Community, betrayal, sacrifice, friendship, and love : all themes come alive in the iconic ‘Last Supper’ painting by Leonardo Da Vinci. The Last Supper painting features Jesus and his apostles seated around a table, sharing a final meal before Christ was arrested and crucified. In what is known as the “world’s most recognizable painting”, Da Vinci captures the moment when Christ foretells his betrayal evoking a range of emotions from all those who are present. There is shock, rage, guilt – and a sea of emotions in the scene.
It is the enduring appeal of the subject that has inspired generations of artists across cultures – including in India!
The tradition of ‘Indian’izing Christian themes in art is not new. But unlike Mughal artists, modern artists responded to the theme of the Last Supper by interpreting it as an expression of personal experiences and style.
The Last Supper by Jamini Roy
Jamini Roy was amidst the 9 jewels of Indian modern art. Throughout the 1930s he worked on several Christian themed paintings, including versions of The Last Supper. All his paintings feature Christ and the apostles in profile, with the almond-shaped eyes and elongated bodies in keeping with Roy’s signature style. The symmetrical arrangement of figures and colour scheme in this painting are reminiscent of the Bengal folk art style, which inspired Jamini Roy. The artist also replaces the large table in Da Vinci’s painting, with smaller stools for each apostle with a careful arrangement of bowls and glasses.
From the collection of MAP Bangalore
Jamini Roy’s Last Supper paintings are in the collection of the V&A, London; National Galleries, Scotland; the National Gallery of Modern Art (NGMA) Delhi amidst other prominent museums.
The Last Supper by Madhvi Parekh
Madhvi Parekh is recognized as one of the most significant Indian artists today. With no formal education in art, she is known for her works rooted in tradition and folk stories. In 2010, Parekh had the opportunity to see Leondardo Da Vinci’s masterpiece in Milan (Italy). Inspired by it, and influenced by her experience of the Holocaust Museum, she presented her own version of The Last Supper. For this massive 20ft version, she employed the reverse-painting technique on acrylic sheet. Her vibrant painting thus, hints at the stained glass paintings in the churches of Europe.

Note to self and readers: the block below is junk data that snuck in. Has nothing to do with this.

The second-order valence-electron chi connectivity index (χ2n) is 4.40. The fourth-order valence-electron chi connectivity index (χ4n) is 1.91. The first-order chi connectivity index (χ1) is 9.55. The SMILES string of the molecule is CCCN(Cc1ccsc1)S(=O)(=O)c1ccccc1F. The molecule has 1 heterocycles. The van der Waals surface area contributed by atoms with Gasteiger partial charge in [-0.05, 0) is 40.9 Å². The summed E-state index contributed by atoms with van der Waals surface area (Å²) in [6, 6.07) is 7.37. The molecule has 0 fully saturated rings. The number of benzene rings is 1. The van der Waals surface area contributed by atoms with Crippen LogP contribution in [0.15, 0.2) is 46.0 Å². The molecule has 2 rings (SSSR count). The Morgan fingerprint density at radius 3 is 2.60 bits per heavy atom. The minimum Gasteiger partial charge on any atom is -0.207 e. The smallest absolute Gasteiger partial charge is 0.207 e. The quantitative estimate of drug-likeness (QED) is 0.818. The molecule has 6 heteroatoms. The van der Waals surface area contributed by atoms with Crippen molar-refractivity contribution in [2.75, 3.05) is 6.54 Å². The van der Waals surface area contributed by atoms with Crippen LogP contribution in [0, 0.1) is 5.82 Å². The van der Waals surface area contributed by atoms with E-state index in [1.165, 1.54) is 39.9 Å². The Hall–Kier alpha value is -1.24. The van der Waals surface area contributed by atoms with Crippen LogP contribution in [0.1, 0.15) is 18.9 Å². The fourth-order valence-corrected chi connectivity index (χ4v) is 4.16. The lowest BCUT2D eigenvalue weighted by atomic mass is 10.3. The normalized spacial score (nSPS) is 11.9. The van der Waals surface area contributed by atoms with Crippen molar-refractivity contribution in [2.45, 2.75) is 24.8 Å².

Here’s a look at a limited edition serigraph from the DAG collection
The Last Supper in the Red Desert by M.F Husain
M.F Husain has been known for assimilating his multi-cultural experiences and learning on canvas. This painting (2008) represents his profound take on an iconic Biblical story and is among his most significant works (from the later period of his life). The painting while drawing on connections between Christianity and the Islamic culture (the camel in the painting points to an Arab view) also highlight the element of “betrayal”. Of course, this part is well-known to Husain who depicts the emotion through the placement of empty bowls. For a deeper reading, take a look at the essay, ‘Decoding M.F Husain, as a muslim painter in exile‘.
From the collection of the Arab Museum of Modern Art, Doha
The Last Supper by Krishen Khanna
Krishen Khanna first attempted to paint ‘The Last Supper’ aged 7 when his father introduced him to the painting by way of a postcard. Decades later, Khanna’s Last Supper moved away from the rectangular table into a huddle sans supper. Art Historian (and his niece) Gayatri Sinha points to the possible identity of the men in this painting:
“Their rough handspun clothing, largely unstitched in the manner of Indian farmers or poor labourers, their heavy features and limbs identify them as working-class men…”
Interestingly, Krishen Khanna worked on yet another painting alluding to the subject and titled it ‘The Last Bite’. The essence of this table though was the camaraderie as well as debates & discourses amidst artists. This was an ode to his friends – M.F Husain, Souza, Tyeb Mehta, V.S Gaitonde, Manjit Bawa, Jagdish Swaminathan, Bhupen Khakhar – who feature in this painting (amidst others). Khanna also includes Bhanu Athaiya – the only female member of the Progressive Artists Group. Can you try and identify them?
The Last Supper by F.N Souza
Souza was amidst the first Indian artists to be recognized internationally. In his 1990 interpretation of The Last Supper, except for Jesus, everyone else is treated with Souza’s characteristic facial distortion. At first look, this composition might not appeal to a viewer – but then, one thinks about the biblical episode, and the instance that Da Vinci had tried to capture. In retrospect, Da Vinci’s composition might appear static (and planned); Souza’s composition on the other hand has a modern day photographer’s capture – when all the subjects – dismayed, raged, shocked – are in motion, they will appear distorted, and the focus i.e. Christ appears even stronger. The red and yellow colour scheme adds to the drama of the scene.